Find all your DIY electronics in the MakerShed. 3D Printing, Kits, Arduino, Raspberry Pi, Books & more!

MZ_Toolbox2010.gif

When you need to clean something small or delicate, such as precision instruments or optics, don’t reach for a dirty microfiber cloth or lint-leaving and potentially scratchy paper towel, use a Kimwipe. Kimwipes are disposable delicate task wipers that are intended for use in laboratories and industrial settings, but they are every bit as versatile in home workshops.

“Delicate task wipers” has always sounded strange to me, but I suppose the distinction is necessary to avoid confusing Kimwipes with Kleenex tissues or ordinary tissue paper. But that’s essentially what Kimwipes are – sheets of high quality low-lint tissue paper.

Kimwipes, made by Kimberly Clark Professional, are available in a variety of sizes and thicknesses. I mainly use the smallest size Kimwipes, product code 34155, which are 1-ply 4.4 x 8.4 inch sheets. Although the sheets are somewhat small, they’re more than enough for most minor tasks. Plus, the dispenser box has an extremely small footprint, making it much more likely I’ll keep them within reach.

These wipers are relatively tight-knit and as lint-free as you could ever ask for. They won’t clean up sopping-wet messes, but they can handle small cleanups with ease. While you can use Kimwipes with optics, you have to be very light or use them wet with lens-cleaning solution to avoid scratching delicate coatings or surfaces.

Kimwipe, backlit to show texture

A couple of years back when I learned how to polish soft metallurgical samples (e.g. solder balls for microscopy), I was taught that Kimwipes are fine to use on softer samples that have been polished with up to 1200 grit abrasives. After that, a blast of dry nitrogen works better for scratch-free drying. I don’t know whether this is one man’s practice or standard convention, but the habit stuck with me when cleaning the extremely delicate surfaces.

I have no experience with other brands’ disposable wipers, but have had no complaints with Kimwipes in the 10-years or so that I’ve been using them regularly. I typically order 1-2 boxes (280-count) at a time for ~$5 each including shipping (via Amazon).

Stuart Deutsch is a tool enthusiast, critic, and collector, and writes his passion at ToolGuyd.

Stuart Deutsch

When I am not testing and reviewing new tools, I am working on robotics, electronics, woodworking, and other types of projects.

I am also interested in microscopy, the physical sciences, and new technologies.

I write more about tools and workshop topics over at ToolGuyd.com.


Related

Comments

  1. Andrew says:

    Kimwipes are great, but they’re not as lint free as you say.
    Particularly on surfaces that are not completely smooth, lint is left behind.
    While this may not be an issue for many home uses, in a laboratory environment – particularly in optics or microfabrication – a more specialized wipe may be more appropriate.

    1. I definitely agree on this one. When doing anything in the lab, I try to use filtered air to dry things rather than a kimwipe. They leave lint on silicone surfaces like it was a magnet.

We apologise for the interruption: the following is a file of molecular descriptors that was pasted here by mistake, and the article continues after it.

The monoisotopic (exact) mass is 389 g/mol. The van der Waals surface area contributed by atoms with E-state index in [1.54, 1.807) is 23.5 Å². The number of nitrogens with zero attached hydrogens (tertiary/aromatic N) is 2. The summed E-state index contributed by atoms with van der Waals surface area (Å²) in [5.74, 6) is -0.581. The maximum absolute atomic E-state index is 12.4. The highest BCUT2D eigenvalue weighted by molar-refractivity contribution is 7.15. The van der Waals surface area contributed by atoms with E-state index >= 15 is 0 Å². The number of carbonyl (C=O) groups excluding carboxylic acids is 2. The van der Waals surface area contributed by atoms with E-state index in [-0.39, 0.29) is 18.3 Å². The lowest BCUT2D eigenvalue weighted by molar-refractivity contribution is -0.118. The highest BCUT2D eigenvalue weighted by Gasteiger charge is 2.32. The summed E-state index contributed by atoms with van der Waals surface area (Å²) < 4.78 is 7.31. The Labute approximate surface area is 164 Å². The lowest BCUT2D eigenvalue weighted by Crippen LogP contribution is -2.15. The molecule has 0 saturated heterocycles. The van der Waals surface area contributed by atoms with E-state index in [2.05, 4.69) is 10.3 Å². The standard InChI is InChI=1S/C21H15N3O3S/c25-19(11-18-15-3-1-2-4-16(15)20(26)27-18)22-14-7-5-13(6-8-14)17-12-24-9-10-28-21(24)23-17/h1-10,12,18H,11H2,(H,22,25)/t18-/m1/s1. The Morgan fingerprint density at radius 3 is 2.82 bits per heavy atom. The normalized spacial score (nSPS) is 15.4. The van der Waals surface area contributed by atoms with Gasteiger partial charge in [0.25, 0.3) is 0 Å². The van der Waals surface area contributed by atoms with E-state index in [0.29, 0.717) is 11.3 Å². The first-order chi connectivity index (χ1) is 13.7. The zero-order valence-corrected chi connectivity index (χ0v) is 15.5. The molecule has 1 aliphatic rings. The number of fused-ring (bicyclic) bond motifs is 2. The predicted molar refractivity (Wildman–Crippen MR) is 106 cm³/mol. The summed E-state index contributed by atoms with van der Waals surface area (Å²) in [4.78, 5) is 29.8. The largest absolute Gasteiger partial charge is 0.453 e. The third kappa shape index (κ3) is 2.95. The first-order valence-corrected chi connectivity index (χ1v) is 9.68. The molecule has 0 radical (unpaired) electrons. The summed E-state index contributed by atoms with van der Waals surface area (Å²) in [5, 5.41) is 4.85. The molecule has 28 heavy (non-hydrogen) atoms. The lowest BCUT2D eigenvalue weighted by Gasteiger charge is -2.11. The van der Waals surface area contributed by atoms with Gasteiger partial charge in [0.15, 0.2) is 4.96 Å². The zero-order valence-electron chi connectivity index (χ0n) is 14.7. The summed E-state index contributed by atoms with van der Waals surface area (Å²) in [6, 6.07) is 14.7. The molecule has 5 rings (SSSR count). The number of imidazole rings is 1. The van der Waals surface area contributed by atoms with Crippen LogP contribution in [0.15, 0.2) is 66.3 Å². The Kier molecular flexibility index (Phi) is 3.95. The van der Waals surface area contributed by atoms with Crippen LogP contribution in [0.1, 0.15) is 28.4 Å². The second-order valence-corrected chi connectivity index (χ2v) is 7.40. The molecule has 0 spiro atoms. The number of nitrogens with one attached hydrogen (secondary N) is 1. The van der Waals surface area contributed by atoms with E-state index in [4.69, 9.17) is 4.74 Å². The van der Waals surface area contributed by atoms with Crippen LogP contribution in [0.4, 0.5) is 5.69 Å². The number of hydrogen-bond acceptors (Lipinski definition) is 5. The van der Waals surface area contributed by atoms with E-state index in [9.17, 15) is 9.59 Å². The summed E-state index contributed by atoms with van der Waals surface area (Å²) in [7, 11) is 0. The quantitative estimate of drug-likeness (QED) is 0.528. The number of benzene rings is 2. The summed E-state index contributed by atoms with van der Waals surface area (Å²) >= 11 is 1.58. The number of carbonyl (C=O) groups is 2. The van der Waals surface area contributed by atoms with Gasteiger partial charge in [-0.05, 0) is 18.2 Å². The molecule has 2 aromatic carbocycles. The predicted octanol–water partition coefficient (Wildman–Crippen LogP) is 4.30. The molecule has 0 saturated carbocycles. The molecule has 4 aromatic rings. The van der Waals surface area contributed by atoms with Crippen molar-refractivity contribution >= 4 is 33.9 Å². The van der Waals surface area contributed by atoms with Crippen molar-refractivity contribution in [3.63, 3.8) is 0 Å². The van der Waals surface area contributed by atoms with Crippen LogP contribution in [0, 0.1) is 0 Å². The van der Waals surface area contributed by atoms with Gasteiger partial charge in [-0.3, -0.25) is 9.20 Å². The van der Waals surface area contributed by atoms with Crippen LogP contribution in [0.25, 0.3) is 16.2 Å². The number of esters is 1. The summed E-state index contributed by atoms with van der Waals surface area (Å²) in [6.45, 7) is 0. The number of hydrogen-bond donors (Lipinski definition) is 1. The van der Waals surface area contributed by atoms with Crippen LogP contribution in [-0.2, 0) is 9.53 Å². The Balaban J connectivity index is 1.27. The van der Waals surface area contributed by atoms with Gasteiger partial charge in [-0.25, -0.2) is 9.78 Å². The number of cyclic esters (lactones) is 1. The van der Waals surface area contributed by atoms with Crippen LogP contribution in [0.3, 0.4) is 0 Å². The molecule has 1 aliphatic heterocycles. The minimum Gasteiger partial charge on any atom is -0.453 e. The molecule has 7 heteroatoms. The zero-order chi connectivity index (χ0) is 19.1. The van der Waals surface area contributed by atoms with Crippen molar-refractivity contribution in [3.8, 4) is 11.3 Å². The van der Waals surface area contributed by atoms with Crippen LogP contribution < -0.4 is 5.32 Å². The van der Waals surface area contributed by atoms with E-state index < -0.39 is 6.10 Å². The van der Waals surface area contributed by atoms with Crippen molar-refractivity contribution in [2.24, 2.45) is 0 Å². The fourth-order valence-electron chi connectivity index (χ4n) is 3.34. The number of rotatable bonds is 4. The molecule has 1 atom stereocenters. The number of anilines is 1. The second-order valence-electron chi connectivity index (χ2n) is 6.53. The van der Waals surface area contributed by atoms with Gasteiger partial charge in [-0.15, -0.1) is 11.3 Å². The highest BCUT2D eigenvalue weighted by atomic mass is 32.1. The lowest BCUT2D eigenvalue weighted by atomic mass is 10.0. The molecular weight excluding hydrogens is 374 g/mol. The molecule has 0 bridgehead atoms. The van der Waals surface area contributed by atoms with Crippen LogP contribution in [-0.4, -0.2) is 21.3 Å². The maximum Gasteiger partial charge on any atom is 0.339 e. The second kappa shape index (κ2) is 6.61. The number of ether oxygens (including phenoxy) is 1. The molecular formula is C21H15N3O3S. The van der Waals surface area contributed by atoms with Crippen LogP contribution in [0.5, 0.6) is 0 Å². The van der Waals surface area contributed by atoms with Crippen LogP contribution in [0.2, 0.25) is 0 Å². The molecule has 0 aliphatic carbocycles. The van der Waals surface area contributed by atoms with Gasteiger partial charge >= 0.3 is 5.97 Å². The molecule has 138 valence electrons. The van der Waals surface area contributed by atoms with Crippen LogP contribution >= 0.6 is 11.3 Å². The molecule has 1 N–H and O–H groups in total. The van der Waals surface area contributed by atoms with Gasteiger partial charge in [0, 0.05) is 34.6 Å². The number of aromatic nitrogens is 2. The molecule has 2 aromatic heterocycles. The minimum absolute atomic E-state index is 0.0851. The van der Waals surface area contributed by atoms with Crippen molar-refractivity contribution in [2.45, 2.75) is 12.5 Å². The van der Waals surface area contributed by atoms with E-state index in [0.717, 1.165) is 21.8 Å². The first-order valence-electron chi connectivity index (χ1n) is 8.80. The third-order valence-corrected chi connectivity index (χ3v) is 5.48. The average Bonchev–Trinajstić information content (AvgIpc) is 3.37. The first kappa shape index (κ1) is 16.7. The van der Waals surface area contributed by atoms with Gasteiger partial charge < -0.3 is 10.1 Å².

2. You and Last_Raven both bring up good points. Are they lint-free in a microfab or high-precision optics sense? No way. But for general purpose lab use and home use, even if not completely lint-free they’re still practically lint-free, especially compared to paper towels.

      Unfortunately, I also found out the hard way that using Kimwipes on silicone surfaces is a big mistake.

  2. Jeff Coy says:

    I think it’s important to note that this is nothing more than yet another thinly veiled ad for stuff you don’t need.

    Bye make, I used to like you but it’s literally been 2 weeks of solid ads on facebook. There’s just no point in following anymore.

  3. David says:

    For my eye glasses, I use many-times-laundered cotton T-Shirts. No lint, no scratch, and absorbent.

    1. Kris Lee says:

      Same here. A good thing is that one is always with me.

      1. David says:

        It is best to use a clean T-Shirt fresh out of the laundry. Since most eye lenses are plastic not glass, they must NOT be cleaned when dry. Wet glasses, wet finger tip and rub on mild soap bar then glasses, rinse then dry.,

  4. ameyring says:

    I use them all the time in my work lab for polishing glass and metal parts for spectroscopy. They do a great job and don’t leave unnacceptable amounts of lint. I’m afraid they’ll cost a pretty penny if you buy them for personal use, so check prices and compare to using things like old t-shirts (which are great for some uses as well). Anothing thing to do is prevent dust in the first place by storing items in air-tight containers. It can be too much unnecessary work to remove dust.

  5. Jay Dee says:

    Great product! Have used them for years and years but not so good for blowing your nose on. After a little while tears up the nose something fierce.

  6. oscar says:

    THESE ARE NOT LENS CLEANING TISSUE.
    If you want to clean optics using a wipe and if it matters whether you scratch the optics then unless your optical surfaces are REALLY hard then you want to use lens cleaning tissue. It is expensive but it works.
    These are great for the other jobs but NOT for optics.